Fox to live stream baseball’s All-Star game

Target Field, the downtown home of the Minnesota Twins. Credit: Minnesota Twins

Target Field, the downtown home of the Minnesota Twins. Credit: Minnesota Twins

Fox Sports Go will live streaming online coverage of Major League Baseball’s All-Star game on Tuesday, starting at 7:30 p.m. Eastern time, according to Fox. Good news for those of you who prefer commentary in Spanish, Fox will also provide a stream with commentary from the FOX Deportes telecast. (No word on whether we can also get an “anybody but Joe Buck” version of the play-by-play, but Spanish or mute should work if not.)

P.S. — if you look here I think the home run derby is live online right now.

Like previous Fox Sports Go online efforts, the stream will be available to subscribers of “participating video providers,” so if your cable or TV provider is listed here, you just authenticate and you are good to go. According to Fox, here is the list of devices and URLs where you can watch the stream:

“FOX Sports GO is currently available for iOS, Android, and Kindle phones and tablets, select Windows devices, and on desktops through”

According to Fox this is the first time the MLB All-Star game is being streamed live online, but our guess is it won’t be the last. If you’re not near a TV, please enjoy Bud Selig’s “meaningful” game. Also if you are at the game live please send us a Wi-Fi and/or DAS network report from the new Target Field network … good luck Twins hosts!

Fox: We’re ready for big Super Bowl streaming audience

While nobody can predict how things like a stadium blackout or a polar vortex might affect the broadcast of an event like the Super Bowl, executives at Fox are doing all they can to prepare to make sure this year’s online coverage of the NFL’s championship game goes off as well as possible.

With viewership expected to exceed last year’s total of 3 million unique online viewers, the live stream of Super Bowl XLVIII will be available on iPads in the Fox Sports Go app and via a browser at The online feed will be available free to anyone with an Internet connection starting at 12 a.m. ET on Sunday, Feb. 2, and will also include access to a Spanish-language broadcast.

But remember: The live streaming from Fox is only available for desktops or laptops, or via an iPad using the FoxSportsGo app. Because of NFL rights contracts, to watch the game live on a smartphone you need to be a Verizon customer and have the $5 per month premium version of the NFL Mobile app installed.

No matter which platform you choose to use, as always the Super Bowl should be a compelling story, even if that tale is something other than the game between the Denver Broncos and the Seattle Seahawks. Super Bowl XLVIII is scheduled to start around 6:30 p.m. ET from MetLife Stadium in New Jersey, where snow and cold may be part of the equation.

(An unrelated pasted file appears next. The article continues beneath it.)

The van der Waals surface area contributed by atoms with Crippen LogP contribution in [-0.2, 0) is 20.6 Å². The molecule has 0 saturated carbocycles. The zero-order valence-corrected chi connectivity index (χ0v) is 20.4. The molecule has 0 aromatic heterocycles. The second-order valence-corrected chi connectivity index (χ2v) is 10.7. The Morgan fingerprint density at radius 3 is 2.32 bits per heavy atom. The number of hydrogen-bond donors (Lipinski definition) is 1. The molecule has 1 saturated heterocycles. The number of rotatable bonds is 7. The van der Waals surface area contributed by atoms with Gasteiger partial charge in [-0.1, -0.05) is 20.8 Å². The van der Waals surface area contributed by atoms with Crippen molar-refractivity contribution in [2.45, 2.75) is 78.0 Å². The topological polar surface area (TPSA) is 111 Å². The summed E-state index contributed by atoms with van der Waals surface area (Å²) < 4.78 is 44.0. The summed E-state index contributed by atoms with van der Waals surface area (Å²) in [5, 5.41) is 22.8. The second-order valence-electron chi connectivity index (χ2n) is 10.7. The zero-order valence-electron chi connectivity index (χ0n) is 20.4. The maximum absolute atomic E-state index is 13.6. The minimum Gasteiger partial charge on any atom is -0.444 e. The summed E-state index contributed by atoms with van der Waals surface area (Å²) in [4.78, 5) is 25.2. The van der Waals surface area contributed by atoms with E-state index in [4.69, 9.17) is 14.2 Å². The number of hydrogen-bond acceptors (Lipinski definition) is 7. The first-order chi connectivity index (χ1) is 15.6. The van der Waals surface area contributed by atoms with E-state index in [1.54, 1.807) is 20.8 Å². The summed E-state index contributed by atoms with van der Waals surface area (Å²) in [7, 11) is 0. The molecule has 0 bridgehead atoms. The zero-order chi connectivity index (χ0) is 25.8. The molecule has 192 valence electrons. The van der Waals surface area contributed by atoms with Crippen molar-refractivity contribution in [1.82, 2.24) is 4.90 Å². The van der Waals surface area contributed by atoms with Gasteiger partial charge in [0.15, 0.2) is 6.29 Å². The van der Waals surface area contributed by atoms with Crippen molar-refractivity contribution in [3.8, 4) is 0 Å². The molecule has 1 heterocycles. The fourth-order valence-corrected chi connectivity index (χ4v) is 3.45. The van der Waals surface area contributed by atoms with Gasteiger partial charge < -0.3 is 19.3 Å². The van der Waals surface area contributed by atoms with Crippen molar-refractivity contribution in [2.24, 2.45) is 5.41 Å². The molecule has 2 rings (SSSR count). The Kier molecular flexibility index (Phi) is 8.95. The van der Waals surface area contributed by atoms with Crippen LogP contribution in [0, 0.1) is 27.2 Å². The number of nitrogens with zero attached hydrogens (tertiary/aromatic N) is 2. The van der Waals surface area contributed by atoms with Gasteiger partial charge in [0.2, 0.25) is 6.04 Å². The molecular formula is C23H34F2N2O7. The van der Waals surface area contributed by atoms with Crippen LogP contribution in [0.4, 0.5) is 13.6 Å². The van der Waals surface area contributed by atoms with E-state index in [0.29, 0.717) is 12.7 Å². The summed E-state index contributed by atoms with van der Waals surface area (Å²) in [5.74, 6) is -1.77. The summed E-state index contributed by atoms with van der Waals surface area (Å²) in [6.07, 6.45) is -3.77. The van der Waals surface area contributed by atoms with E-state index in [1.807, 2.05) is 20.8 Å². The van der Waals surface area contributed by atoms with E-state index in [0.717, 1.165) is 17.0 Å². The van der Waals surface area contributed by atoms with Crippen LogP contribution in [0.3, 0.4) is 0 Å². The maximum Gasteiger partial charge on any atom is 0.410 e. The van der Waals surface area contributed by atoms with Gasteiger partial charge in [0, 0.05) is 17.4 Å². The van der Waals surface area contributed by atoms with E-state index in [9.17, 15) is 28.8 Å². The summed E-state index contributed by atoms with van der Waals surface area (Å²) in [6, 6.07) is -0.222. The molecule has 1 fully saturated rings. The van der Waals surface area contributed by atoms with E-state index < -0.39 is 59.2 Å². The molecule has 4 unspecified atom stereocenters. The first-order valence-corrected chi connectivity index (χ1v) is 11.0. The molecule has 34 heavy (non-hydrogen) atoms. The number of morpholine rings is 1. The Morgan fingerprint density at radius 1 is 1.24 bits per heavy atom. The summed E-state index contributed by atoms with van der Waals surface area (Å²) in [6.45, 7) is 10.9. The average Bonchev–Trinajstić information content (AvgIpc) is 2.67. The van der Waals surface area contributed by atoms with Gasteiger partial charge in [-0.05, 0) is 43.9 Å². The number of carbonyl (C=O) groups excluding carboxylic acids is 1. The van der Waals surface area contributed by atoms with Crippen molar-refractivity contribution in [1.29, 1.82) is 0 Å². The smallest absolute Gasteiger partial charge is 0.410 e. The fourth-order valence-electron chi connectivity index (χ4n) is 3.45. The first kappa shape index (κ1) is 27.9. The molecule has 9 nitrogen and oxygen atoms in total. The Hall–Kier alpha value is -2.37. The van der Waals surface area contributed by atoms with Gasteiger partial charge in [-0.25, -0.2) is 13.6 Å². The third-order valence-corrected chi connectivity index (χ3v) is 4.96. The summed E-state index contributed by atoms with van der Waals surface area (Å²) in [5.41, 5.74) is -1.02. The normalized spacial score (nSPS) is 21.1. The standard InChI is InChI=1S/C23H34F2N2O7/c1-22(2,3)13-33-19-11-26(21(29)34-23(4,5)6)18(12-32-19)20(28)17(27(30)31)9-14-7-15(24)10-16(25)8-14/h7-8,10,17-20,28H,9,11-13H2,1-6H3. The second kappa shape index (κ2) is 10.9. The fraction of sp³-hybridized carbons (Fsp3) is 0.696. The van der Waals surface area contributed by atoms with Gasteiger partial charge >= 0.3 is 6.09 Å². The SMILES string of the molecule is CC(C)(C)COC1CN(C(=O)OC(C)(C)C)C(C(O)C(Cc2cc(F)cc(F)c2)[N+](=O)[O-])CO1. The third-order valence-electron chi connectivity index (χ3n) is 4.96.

“It should be interesting, with [possible] weather in New Jersey,” said Clark Pierce, senior vice president of mobile and advanced platforms for Fox Sports, in a phone interview earlier this week. “We’re ready for traffic to spike at some moment when something happens, and we get a lot of concurrent users. We’ll see how we do.”

Tablet audience keeps fueling growth

Granted, the online viewer numbers for the Super Bowl are completely dwarfed by the regular TV viewers, which for last year’s game totaled 164 million. But having 4 million unique viewers online is a huge digital audience, and it’s one that Pierce said Fox has been planning for over the past few years.

“We know what CBS did [for streaming] and we know what NBC did,” Pierce said of the networks which had the Super Bowl broadcast the past 2 years. “And we’re working with [content delivery network provider] Akamai, and it’s not their first rodeo. So I think we’re ready for whatever can happen.”

Perhaps the biggest number of online viewers for this year’s Super Bowl will come via Apple iPads, the market leader in the tablet form factor. While Fox has not yet released viewer numbers by device or platform for its restricted streaming of the NFC playoff games, it did say it had a record 2.4 million visitors to its website on championship Sunday, a 53 percent increase over the previous year. Pierce said increases in digital viewers are partially due to the expanding tablet market, and tablet owners getting more comfortable watching sports on a smaller screen.